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Sarah Beth Costello
February 17, 2009

December 7, 1941 was a cold winter day for Alamance County, N.C., residents.

A morning car accident, seemingly the worst in the region’s history, had the whole town in an uproar. Dozens arrived at the crash site to witness the tragic scene. It wasn’t too long after when more disastrous news was delivered: Japan had attacked Pearl Harbor.

It was a day that Alamance County would never forget. The unprecedented attacks were considered a tragedy to all and eventually led to a full-front world war.

The county was caught up with the craze and hysteria the coming war invoked. Editor emeritus, Don Bolden, of the Burlington Times-News has devoted much of his career to researching and preserving the history of World War II and it’s effects on Alamance County.

"Winter of Our Warriors" logo

"Winter of Our Warriors" logo. Image courtesy of http://special.thetimesnews.com/warriors/.

Bolden began the “Winter of Our Warriors” series in 1995 to commemorate and honor Alamance veterans. Bolden is responsible for the Alamance County War Memorial erected in Graham, N.C., and has received numerous awards.

On Sunday afternoon, a small crowd gathered in Yeager Recital Hall at Elon University for a presentation by Bolden on “Alamance: A County at War.” Belk Library and Alamance Reads sponsored the event.

Alamance Reads chairwoman, Margaret Blanchard, welcomed a medium-sized audience that mostly consisted of elderly war veterans – many had been featured in the “Winter of Our Warriors” series.

Bolden stood behind a podium, gazing out over the crowd through wire-rimmed glasses. Dressed in a black suit, his stature possessed the demeanor of an instructor or schoolteacher. In his hands he held a large book and began reading in a soft and methodic voice. His slight southern accent added to the moment and his words came to life as he began to describe Alamance County as it was almost 70 years ago.

A hush came over the crowd, and all eyes were on the speaker as he began to tell a story, one of tragedy, heartache and perseverance.

ALAMANCE COUNTY DURING THE 1940s

“We know that in the 1940s Alamance County was much like any other community in the south,” Bolden said as he prefaced his presentation, “small, textile town and if you lived at that time you could park on Church Street – both sides.”

It was a bustling textile and hosiery community, well known throughout the southern states as “the hosiery center of

Pioneer Plant in Burlington, N.C.

Pioneer Plant in Burlington, N.C.

the south.” Baseball was a popular pastime, and one form of entertainment often included visiting the “street preacher” who never failed to deliver sermons on Main Street every Saturday.

Despite the small-town atmosphere and close-knit community of Alamance County, the era of the 1940s would prove to be a time of immense hardship for many families.

“By the end of the war in 1945 more than 5,000 Alamance County people would serve in WWII, and more than 200 would not come home,” said Bolden.

THE COST

Life on the home front required sacrifices for every family. Food, gasoline, housing and tires were rationed. Americans were asked to set aside 10 percent of their wages to purchase war bonds.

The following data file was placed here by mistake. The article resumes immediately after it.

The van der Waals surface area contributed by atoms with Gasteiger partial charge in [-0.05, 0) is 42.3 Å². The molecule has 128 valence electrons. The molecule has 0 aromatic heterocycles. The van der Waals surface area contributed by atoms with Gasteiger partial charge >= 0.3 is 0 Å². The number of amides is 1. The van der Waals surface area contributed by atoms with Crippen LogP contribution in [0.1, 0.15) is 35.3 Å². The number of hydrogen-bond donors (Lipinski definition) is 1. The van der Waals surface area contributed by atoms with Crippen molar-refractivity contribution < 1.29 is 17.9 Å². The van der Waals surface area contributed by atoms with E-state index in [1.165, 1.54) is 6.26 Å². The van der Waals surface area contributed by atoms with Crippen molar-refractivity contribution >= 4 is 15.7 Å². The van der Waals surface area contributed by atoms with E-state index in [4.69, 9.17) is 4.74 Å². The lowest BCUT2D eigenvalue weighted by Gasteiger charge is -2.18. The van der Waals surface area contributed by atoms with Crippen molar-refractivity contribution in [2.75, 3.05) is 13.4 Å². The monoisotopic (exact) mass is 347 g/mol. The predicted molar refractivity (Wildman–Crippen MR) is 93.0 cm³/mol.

Several famous movie stars, breezing through the region on a mission to sell war bonds, visited the county on different occasions. In 1942, Hollywood actors, John Payne and Jane Wyman, arrived in Burlington “as part of a caravan traveling across the nation,” and sold $49,329 worth of war bonds on East Front Street.

It wasn’t long before families began receiving telegrams of the deaths of loved ones. A memorial was erected at May Memorial Library in the early 1940s to honor the fallen soldiers and their families. Names would continue to be added before the war’s end.

“We began to take special notice of the golden stars that were beginning to appear across the community,” said Bolden, “If a family had a loved one in service, there was a blue star on the little flag hanging in the window. But in the event that an individual died in the war, the star turned to gold.”

More difficulties arose in Alamance County with the dreaded polio disease. The third case was reported in July of 1944, which prompted county and health officials to close parks and public places to prevent the spread of the disease. The disease soon became a raging epidemic in the community.

Floods, freezing winters and fuel shortages added to the discomfort suffered by Alamance residents.

“But then in May of 1945 everybody knew that the end of that war was coming soon,” said Bolden.

AN END ON THE HORIZON

On May 7, 1945, the Daily Times-News reported the end of the war. The headlines proclaimed, “Germany Surrenders!” in large, black

This AT-21 was manufactured at Fairchild Aircraft Plant in Burlington, N.C.

This AT-21 was manufactured at Fairchild Aircraft Plant in Burlington, N.C. Photo courtesy of http://tiny.cc/aSHlh.

and bold text. Immediately, churches opened their doors and a celebration ensued unlike anything Alamance County had ever seen.

“Everyone was so excited around here they even canceled baseball games, and all businesses closed for two days to celebrate,” said Bolden.

Though the end of the war was a joyous occasion, many were still consciously aware of the fact that the soldiers were still gone, and some would never return.
Bolden describes Alamance County as it once was:

Click here to visit Bolden’s Blog


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